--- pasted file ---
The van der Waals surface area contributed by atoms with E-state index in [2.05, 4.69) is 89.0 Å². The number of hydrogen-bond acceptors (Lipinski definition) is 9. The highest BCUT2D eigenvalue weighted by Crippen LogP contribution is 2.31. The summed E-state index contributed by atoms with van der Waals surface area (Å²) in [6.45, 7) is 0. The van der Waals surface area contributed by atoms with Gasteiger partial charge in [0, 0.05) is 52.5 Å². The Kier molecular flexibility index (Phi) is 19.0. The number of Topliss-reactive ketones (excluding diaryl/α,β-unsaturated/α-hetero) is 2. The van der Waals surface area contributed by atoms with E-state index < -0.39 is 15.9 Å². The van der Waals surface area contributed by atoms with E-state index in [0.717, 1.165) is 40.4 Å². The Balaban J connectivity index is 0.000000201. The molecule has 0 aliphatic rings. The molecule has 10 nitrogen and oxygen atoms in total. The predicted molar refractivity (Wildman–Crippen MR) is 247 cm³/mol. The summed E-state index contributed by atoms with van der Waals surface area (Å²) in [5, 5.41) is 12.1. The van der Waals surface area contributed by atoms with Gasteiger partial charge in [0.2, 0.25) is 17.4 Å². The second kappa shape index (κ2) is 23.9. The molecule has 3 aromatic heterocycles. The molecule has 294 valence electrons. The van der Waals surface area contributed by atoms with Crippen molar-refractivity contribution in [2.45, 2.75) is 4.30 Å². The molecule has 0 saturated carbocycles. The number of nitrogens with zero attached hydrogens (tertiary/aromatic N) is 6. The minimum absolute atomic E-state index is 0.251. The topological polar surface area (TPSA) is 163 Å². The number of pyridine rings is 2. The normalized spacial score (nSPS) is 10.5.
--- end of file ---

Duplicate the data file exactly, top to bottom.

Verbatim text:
The van der Waals surface area contributed by atoms with E-state index in [2.05, 4.69) is 89.0 Å². The number of hydrogen-bond acceptors (Lipinski definition) is 9. The highest BCUT2D eigenvalue weighted by Crippen LogP contribution is 2.31. The summed E-state index contributed by atoms with van der Waals surface area (Å²) in [6.45, 7) is 0. The van der Waals surface area contributed by atoms with Gasteiger partial charge in [0, 0.05) is 52.5 Å². The Kier molecular flexibility index (Phi) is 19.0. The number of Topliss-reactive ketones (excluding diaryl/α,β-unsaturated/α-hetero) is 2. The van der Waals surface area contributed by atoms with E-state index < -0.39 is 15.9 Å². The van der Waals surface area contributed by atoms with E-state index in [0.717, 1.165) is 40.4 Å². The Balaban J connectivity index is 0.000000201. The molecule has 0 aliphatic rings. The molecule has 10 nitrogen and oxygen atoms in total. The predicted molar refractivity (Wildman–Crippen MR) is 247 cm³/mol. The summed E-state index contributed by atoms with van der Waals surface area (Å²) in [5, 5.41) is 12.1. The van der Waals surface area contributed by atoms with Gasteiger partial charge in [0.2, 0.25) is 17.4 Å². The second kappa shape index (κ2) is 23.9. The molecule has 3 aromatic heterocycles. The molecule has 294 valence electrons. The van der Waals surface area contributed by atoms with Crippen molar-refractivity contribution in [2.45, 2.75) is 4.30 Å². The molecule has 0 saturated carbocycles. The number of nitrogens with zero attached hydrogens (tertiary/aromatic N) is 6. The minimum absolute atomic E-state index is 0.251. The topological polar surface area (TPSA) is 163 Å². The number of pyridine rings is 2. The normalized spacial score (nSPS) is 10.5.